Coronavirus disease 2019 (COVID-19)
Coronaviruses are a family of viruses that can cause illnesses such as the common cold, severe acute respiratory syndrome (SARS) and Middle East respiratory syndrome (MERS). In 2019, a new coronavirus was identified as the cause of a disease outbreak that originated in China.
The virus is known as severe acute respiratory syndrome coronavirus 2 (SARS-CoV-2). The disease it causes is called coronavirus disease 2019 (COVID-19). In March 2020, the World Health Organization (WHO) declared the COVID-19 outbreak a pandemic.
Public health groups, including the U.S. Centers for Disease Control and Prevention (CDC) and WHO, are monitoring the COVID-19 pandemic and posting updates on their websites. These groups have also issued recommendations for preventing and treating the virus that causes COVID-19.
Signs and symptoms of coronavirus disease 2019 (COVID-19) may appear 2 to 14 days after exposure. This time after exposure and before having symptoms is called the incubation period. You can still spread COVID-19 before you have symptoms (presymptomatic transmission). Common signs and symptoms can include:
Early symptoms of COVID-19 may include a loss of taste or smell.
Other symptoms can include:
- Shortness of breath or difficulty breathing
- Muscle aches
- Sore throat
- Runny nose
- Chest pain
- Pink eye (conjunctivitis)
This list isn't complete. Children have similar symptoms to adults and generally have mild illness.
The severity of COVID-19 symptoms can range from very mild to severe. Some people may have only a few symptoms. Some people may have no symptoms at all, but can still spread it (asymptomatic transmission). Some people may experience worsened symptoms, such as worsened shortness of breath and pneumonia, about a week after symptoms start.
Some people experience COVID-19 symptoms for more than four weeks after they're diagnosed. These health issues are sometimes called post-COVID-19 conditions. Some children experience multisystem inflammatory syndrome, a syndrome that can affect some organs and tissues, several weeks after having COVID-19. Rarely, some adults experience the syndrome too.
People who are older have a higher risk of serious illness from COVID-19, and the risk increases with age. People who have existing medical conditions also may have a higher risk of serious illness. Certain medical conditions that may increase the risk of serious illness from COVID-19 include:
- Serious heart diseases, such as heart failure, coronary artery disease or cardiomyopathy
- Chronic obstructive pulmonary disease (COPD)
- Type 1 or type 2 diabetes
- Overweight, obesity or severe obesity
- High blood pressure
- Chronic kidney disease
- Sickle cell disease or thalassemia
- Weakened immune system from solid organ transplants or bone marrow transplants
- Chronic lung diseases such as cystic fibrosis or pulmonary hypertension
- Liver disease
- Down syndrome
- Weakened immune system from bone marrow transplant, HIV or some medications
- Brain and nervous system conditions, such as strokes
- Substance use disorders
This list is not complete. Other medical conditions may increase your risk of serious illness from COVID-19.
When to see a doctor
If you have COVID-19 signs or symptoms or you've been in contact with someone diagnosed with COVID-19, contact your health care provider right away for medical advice. Your health care provider will likely recommend that you get tested for COVID-19. If you have emergency COVID-19 symptoms, such as trouble breathing, seek care immediately. If you need to go to a hospital, call ahead so that health care providers can take steps to ensure that others aren't exposed.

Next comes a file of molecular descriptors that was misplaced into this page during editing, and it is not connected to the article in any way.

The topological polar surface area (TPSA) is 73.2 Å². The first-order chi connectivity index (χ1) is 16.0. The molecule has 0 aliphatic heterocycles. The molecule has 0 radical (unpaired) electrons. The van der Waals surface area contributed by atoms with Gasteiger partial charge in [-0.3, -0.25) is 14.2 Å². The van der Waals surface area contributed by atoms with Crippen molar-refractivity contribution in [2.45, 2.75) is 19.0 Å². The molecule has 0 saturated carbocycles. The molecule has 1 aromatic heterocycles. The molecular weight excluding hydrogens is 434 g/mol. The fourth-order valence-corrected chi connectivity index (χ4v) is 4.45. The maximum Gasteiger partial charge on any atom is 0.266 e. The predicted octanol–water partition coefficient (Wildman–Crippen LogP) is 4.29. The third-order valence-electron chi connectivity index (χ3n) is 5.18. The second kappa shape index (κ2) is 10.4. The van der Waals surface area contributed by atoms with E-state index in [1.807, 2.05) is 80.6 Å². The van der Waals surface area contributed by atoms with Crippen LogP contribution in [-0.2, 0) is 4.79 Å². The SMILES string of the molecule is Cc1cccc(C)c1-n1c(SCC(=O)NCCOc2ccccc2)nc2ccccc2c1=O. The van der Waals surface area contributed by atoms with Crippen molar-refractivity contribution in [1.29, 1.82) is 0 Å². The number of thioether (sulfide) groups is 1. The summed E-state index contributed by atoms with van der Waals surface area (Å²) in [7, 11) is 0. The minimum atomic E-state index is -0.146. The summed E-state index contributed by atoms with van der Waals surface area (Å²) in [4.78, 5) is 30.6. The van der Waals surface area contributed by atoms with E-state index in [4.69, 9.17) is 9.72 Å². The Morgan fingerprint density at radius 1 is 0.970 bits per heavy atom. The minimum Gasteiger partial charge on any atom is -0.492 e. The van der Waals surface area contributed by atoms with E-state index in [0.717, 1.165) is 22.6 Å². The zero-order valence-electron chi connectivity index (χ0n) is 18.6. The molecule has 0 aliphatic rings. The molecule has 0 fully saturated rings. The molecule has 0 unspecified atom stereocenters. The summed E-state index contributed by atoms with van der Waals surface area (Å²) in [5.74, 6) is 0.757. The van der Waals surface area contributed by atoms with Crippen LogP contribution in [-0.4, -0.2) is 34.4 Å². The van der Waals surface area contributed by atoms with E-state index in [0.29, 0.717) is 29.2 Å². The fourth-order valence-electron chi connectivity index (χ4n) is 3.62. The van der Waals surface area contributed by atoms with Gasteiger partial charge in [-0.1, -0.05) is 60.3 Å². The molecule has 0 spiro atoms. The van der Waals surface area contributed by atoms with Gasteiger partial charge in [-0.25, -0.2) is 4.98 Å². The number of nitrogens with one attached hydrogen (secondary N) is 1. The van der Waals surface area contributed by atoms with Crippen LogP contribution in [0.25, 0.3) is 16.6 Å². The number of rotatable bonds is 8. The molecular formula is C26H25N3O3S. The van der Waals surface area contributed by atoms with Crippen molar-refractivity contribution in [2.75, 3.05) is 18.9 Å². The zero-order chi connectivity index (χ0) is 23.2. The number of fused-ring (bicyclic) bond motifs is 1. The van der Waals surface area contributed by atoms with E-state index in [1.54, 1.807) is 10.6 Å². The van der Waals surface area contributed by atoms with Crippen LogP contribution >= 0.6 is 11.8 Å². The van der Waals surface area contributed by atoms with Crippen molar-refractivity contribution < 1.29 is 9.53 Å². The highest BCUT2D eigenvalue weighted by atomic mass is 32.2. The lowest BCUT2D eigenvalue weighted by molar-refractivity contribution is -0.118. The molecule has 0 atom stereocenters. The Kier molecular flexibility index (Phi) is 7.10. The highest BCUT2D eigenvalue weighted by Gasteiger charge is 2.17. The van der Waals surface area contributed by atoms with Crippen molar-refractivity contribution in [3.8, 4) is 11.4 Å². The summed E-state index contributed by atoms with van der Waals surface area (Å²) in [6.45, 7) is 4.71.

If you have emergency COVID-19 signs and symptoms, seek care immediately. Emergency signs and symptoms can include:
- Trouble breathing
- Persistent chest pain or pressure
- Inability to stay awake
- New confusion
- Pale, gray or blue-colored skin, lips or nail beds — depending on skin tone
This list isn't complete. Let your health care provider know if you are an older adult or have chronic medical conditions, such as heart disease or lung disease, as you may have a greater risk of becoming seriously ill with COVID-19.
Infection with severe acute respiratory syndrome coronavirus 2, or SARS-CoV-2, causes coronavirus disease 2019 (COVID-19).
The virus that causes COVID-19 spreads easily among people. Data has shown that the COVID-19 virus spreads mainly from person to person among those in close contact. The virus spreads by respiratory droplets released when someone with the virus coughs, sneezes, breathes, sings or talks. These droplets can be inhaled or land in the mouth, nose or eyes of a person nearby.
Sometimes the COVID-19 virus can spread when a person is exposed to very small droplets or aerosols that stay in the air for several minutes or hours — called airborne transmission.
The virus can also spread if you touch a surface with the virus on it and then touch your mouth, nose or eyes. But the risk is low.
The COVID-19 virus can spread from someone who is infected but has no symptoms. This is called asymptomatic transmission. The COVID-19 virus can also spread from someone who is infected but hasn't developed symptoms yet. This is called presymptomatic transmission.
It's possible to get COVID-19 more than once.
When a virus has one or more new mutations it’s called a variant of the original virus. The omicron (B.1.1.529) variant spreads more easily than the original virus that causes COVID-19 and the delta variant. However, omicron appears to cause less severe disease. People who are fully vaccinated can get breakthrough infections and spread the virus to others. But the COVID-19 vaccines are effective at preventing severe illness. This variant also reduces the effectiveness of some monoclonal antibody treatments. Omicron has a few major offshoots (sublineages), including BA.5 and BA.2.12.1. BA.5 made up about 88% of COVID-19 infections that had genetic sequencing in the U.S. in August, 2022, according to the CDC.
In April, the CDC downgraded the delta variant from a variant of concern to a variant being monitored. This means that the delta variant isn’t currently considered a major public health threat in the U.S.